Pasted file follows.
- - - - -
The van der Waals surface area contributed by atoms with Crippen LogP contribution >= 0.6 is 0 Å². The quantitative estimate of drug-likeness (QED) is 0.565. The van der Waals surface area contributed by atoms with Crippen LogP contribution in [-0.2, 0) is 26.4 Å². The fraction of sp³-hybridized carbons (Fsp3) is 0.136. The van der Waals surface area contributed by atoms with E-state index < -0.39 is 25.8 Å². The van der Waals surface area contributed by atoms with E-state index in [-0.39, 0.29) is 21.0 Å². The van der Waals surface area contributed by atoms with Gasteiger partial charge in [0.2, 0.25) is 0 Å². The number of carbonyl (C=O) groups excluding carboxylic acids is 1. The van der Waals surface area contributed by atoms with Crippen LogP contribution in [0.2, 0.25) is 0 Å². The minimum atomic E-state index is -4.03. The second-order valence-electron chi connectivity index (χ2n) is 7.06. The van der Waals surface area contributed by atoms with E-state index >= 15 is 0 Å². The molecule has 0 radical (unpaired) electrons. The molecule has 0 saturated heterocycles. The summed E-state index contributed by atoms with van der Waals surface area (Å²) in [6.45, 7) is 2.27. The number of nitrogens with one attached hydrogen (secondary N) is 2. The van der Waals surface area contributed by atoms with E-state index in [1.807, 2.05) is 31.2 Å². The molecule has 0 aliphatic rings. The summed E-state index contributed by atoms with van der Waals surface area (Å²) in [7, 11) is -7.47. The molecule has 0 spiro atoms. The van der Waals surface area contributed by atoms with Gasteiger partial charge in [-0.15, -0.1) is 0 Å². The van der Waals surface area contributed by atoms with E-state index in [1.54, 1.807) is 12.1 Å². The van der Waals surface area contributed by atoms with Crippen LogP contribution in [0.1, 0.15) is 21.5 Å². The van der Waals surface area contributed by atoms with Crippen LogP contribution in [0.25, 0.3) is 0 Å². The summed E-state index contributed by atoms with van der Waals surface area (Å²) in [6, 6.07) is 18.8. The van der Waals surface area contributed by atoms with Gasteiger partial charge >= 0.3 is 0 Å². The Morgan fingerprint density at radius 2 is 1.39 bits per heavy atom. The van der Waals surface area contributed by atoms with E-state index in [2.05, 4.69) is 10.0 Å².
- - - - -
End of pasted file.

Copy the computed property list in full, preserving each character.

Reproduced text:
The van der Waals surface area contributed by atoms with Crippen LogP contribution >= 0.6 is 0 Å². The quantitative estimate of drug-likeness (QED) is 0.565. The van der Waals surface area contributed by atoms with Crippen LogP contribution in [-0.2, 0) is 26.4 Å². The fraction of sp³-hybridized carbons (Fsp3) is 0.136. The van der Waals surface area contributed by atoms with E-state index < -0.39 is 25.8 Å². The van der Waals surface area contributed by atoms with E-state index in [-0.39, 0.29) is 21.0 Å². The van der Waals surface area contributed by atoms with Gasteiger partial charge in [0.2, 0.25) is 0 Å². The number of carbonyl (C=O) groups excluding carboxylic acids is 1. The van der Waals surface area contributed by atoms with Crippen LogP contribution in [0.2, 0.25) is 0 Å². The minimum atomic E-state index is -4.03. The second-order valence-electron chi connectivity index (χ2n) is 7.06. The van der Waals surface area contributed by atoms with E-state index >= 15 is 0 Å². The molecule has 0 radical (unpaired) electrons. The molecule has 0 saturated heterocycles. The summed E-state index contributed by atoms with van der Waals surface area (Å²) in [6.45, 7) is 2.27. The number of nitrogens with one attached hydrogen (secondary N) is 2. The van der Waals surface area contributed by atoms with E-state index in [1.807, 2.05) is 31.2 Å². The molecule has 0 aliphatic rings. The summed E-state index contributed by atoms with van der Waals surface area (Å²) in [7, 11) is -7.47. The molecule has 0 spiro atoms. The van der Waals surface area contributed by atoms with Gasteiger partial charge in [-0.15, -0.1) is 0 Å². The van der Waals surface area contributed by atoms with E-state index in [1.54, 1.807) is 12.1 Å². The van der Waals surface area contributed by atoms with Crippen LogP contribution in [0.1, 0.15) is 21.5 Å². The van der Waals surface area contributed by atoms with Crippen LogP contribution in [0.25, 0.3) is 0 Å². The summed E-state index contributed by atoms with van der Waals surface area (Å²) in [6, 6.07) is 18.8. The van der Waals surface area contributed by atoms with Gasteiger partial charge >= 0.3 is 0 Å². The Morgan fingerprint density at radius 2 is 1.39 bits per heavy atom. The van der Waals surface area contributed by atoms with E-state index in [2.05, 4.69) is 10.0 Å².